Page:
Home Inspection Tips & Checklist – What’s Included?

So, are you selling your own home or in the market to buy a new home for yourself? Guess what — you’re going to need a home inspection done by a qualified professional prior to completing the sale or purchase. Because purchasing a home is (probably) the largest single purchase you will make in your life, it’s important to get your potential new asset inspected for any problems before you sign on the dotted line. After all, there is nothing worse than finding any huge problems after you have taken ownership that are then your responsibility to take care of! While home inspections do vary in quality and requirements, there are some aspects that will usually be the same no matter where you live or whom you decide to work with, and this is because there are guidelines put forth by the National Association of Home Inspectors which good home inspectors take care to follow when doing their job. Let’s take a look at some of the items and standards included in a house inspection so you’ll know what to expect when it’s your turn to get one!

Before you sign the sales agreement for that new home, you want a home inspector to check out every aspect of the home. This includes any safety issues, health issues, and structural issues that could potentially be problematic down the road. Upon beginning the inspection, your inspector may be looking for or at any of the following:

  • Signs of mold or mildew
  • Presence of lead paint
  • Asbestos
  • Rodents/animals
  • Radon
  • CO2 leaks
  • Heating/AC units
  • Water drainage/landscape grading around the house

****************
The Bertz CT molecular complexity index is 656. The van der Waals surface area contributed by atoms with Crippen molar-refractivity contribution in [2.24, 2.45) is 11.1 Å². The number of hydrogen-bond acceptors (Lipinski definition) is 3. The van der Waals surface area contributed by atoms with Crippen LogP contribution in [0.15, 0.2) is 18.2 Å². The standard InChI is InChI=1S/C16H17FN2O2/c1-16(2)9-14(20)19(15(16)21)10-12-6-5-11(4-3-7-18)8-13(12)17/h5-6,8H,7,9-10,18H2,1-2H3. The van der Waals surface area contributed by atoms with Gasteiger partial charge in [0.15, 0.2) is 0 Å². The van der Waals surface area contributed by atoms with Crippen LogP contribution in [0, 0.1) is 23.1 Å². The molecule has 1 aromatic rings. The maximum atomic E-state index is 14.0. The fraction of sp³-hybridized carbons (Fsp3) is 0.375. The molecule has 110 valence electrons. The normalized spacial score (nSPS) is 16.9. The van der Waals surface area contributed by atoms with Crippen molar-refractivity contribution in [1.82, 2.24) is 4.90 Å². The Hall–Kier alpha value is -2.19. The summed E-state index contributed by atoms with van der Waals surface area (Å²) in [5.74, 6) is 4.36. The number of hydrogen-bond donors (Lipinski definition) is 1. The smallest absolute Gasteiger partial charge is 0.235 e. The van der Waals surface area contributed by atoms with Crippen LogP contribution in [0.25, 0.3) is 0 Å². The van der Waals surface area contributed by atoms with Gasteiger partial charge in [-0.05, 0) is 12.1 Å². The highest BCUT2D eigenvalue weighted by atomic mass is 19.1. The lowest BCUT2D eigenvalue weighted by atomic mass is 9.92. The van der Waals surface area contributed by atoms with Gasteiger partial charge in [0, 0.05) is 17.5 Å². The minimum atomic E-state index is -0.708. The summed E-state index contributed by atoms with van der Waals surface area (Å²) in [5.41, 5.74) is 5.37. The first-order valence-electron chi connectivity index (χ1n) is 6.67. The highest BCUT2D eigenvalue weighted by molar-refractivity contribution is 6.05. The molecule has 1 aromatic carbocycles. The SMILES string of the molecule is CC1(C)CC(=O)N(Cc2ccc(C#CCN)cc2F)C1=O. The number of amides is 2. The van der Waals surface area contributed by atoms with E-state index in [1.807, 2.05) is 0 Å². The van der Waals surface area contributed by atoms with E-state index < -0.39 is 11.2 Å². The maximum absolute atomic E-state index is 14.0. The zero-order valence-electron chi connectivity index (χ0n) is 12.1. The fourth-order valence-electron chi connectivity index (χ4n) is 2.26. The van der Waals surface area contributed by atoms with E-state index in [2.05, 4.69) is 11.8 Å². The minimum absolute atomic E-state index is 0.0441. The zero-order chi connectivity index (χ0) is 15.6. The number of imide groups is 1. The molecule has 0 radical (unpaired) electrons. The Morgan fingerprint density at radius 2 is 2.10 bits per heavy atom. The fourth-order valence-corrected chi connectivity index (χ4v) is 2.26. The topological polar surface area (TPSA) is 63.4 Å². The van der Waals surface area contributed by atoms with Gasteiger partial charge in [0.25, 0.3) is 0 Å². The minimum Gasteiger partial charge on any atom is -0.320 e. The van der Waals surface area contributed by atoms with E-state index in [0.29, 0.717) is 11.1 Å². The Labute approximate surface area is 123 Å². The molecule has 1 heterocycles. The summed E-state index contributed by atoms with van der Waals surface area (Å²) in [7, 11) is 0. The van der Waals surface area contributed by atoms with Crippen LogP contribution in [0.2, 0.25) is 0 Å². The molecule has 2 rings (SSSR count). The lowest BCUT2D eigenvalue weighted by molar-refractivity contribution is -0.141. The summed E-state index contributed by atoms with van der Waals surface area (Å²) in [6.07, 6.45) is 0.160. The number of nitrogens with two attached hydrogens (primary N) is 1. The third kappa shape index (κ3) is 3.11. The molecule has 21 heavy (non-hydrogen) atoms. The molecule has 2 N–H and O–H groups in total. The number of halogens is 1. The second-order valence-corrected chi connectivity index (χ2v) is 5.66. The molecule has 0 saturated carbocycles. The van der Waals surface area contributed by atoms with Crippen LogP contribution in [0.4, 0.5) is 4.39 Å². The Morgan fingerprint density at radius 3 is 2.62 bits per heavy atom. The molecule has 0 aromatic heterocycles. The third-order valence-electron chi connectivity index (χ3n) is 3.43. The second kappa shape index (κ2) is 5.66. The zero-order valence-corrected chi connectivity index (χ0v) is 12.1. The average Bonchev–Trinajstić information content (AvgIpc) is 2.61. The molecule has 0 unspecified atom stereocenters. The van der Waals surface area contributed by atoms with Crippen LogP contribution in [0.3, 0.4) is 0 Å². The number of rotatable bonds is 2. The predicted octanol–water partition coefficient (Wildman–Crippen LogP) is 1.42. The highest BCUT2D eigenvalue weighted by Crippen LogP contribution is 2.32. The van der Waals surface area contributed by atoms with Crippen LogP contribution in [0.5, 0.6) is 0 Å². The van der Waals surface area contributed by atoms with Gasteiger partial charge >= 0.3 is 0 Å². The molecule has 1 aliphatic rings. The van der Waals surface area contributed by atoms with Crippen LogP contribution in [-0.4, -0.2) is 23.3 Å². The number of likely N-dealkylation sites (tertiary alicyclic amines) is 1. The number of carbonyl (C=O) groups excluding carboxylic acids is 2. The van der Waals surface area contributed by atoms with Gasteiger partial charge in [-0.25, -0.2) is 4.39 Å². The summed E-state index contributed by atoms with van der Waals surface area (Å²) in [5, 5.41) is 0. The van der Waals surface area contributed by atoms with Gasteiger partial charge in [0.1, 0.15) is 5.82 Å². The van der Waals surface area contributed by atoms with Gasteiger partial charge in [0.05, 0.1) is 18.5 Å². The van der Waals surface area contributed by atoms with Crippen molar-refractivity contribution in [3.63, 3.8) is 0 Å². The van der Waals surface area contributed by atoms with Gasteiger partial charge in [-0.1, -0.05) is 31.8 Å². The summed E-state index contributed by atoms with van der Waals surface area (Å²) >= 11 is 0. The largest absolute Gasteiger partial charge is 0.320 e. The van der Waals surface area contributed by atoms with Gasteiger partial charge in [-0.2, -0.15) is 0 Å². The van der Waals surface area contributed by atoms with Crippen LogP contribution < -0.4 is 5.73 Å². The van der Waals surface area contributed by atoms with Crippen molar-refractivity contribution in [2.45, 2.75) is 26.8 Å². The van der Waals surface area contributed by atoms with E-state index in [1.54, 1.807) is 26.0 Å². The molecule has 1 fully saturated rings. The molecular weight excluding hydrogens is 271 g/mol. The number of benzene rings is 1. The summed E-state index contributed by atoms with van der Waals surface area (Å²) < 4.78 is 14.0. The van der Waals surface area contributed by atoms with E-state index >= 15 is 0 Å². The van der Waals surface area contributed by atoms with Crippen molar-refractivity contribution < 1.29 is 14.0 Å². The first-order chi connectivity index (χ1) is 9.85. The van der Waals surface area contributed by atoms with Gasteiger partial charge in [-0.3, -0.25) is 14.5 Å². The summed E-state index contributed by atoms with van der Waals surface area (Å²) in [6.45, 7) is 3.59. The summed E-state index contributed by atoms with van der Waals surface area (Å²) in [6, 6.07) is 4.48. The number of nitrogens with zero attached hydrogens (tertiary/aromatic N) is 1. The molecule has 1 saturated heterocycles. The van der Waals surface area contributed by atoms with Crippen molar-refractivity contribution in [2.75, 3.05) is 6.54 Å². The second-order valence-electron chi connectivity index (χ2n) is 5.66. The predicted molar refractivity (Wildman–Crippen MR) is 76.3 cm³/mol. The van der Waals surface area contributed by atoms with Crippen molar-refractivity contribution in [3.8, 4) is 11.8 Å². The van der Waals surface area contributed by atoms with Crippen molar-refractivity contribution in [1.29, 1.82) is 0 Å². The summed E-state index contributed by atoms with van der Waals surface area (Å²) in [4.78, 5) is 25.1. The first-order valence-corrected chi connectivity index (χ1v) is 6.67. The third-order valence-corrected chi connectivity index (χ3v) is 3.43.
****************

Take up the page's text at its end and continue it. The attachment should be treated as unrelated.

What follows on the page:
• Cracks in the foundation
  • Wood rot
  • Smoke/CO2 detectors
  • Rain gutters
  • Skylights
  • Quality of wood framing
  • Fireplaces and chimney problems
  • Attic/roof ventilation
  • Sump pump inspection
  • Seals on windows and doors
  • The condition of plumbing and electrical systems
  • Walkways, decks, stairs, balconies, and patios
  • Subfloor crawl spaces

Older homes will exhibit their age in different ways, and potential owners of such homes should know that they won’t be buying a brand new house without any issues at all. But small repairs should not be a deal-breaker on such a big purchase as a home, so it’s important to keep that in mind when you get an inspection report back prior to sale. Upon completion of the inspection, you will receive a full report on the condition of the home and it will be up to you to decide if any items listed are enough to scare you away from wrapping up the sale. If there are major issues on the report and you still wish to proceed with the sale, you can use the report to either have things fixed prior to sale or have money taken off the selling price to make them yourself.

When it comes time to get your own home inspection, the American Society of Home Inspectors website can help you find a qualified home inspector near you, and the National Association of Home Inspectors has a handy PDF download of their Standards of Practice, which “provide the minimum standards of performance for a written report on a residential home inspection performed by and for the exclusive use of members of the National Association of Home Inspectors, Inc..”

Whatever you do, remember that buying a home is a huge step and expense — so be sure to get an inspection before signing any contracts!

(photo credit: erix!)

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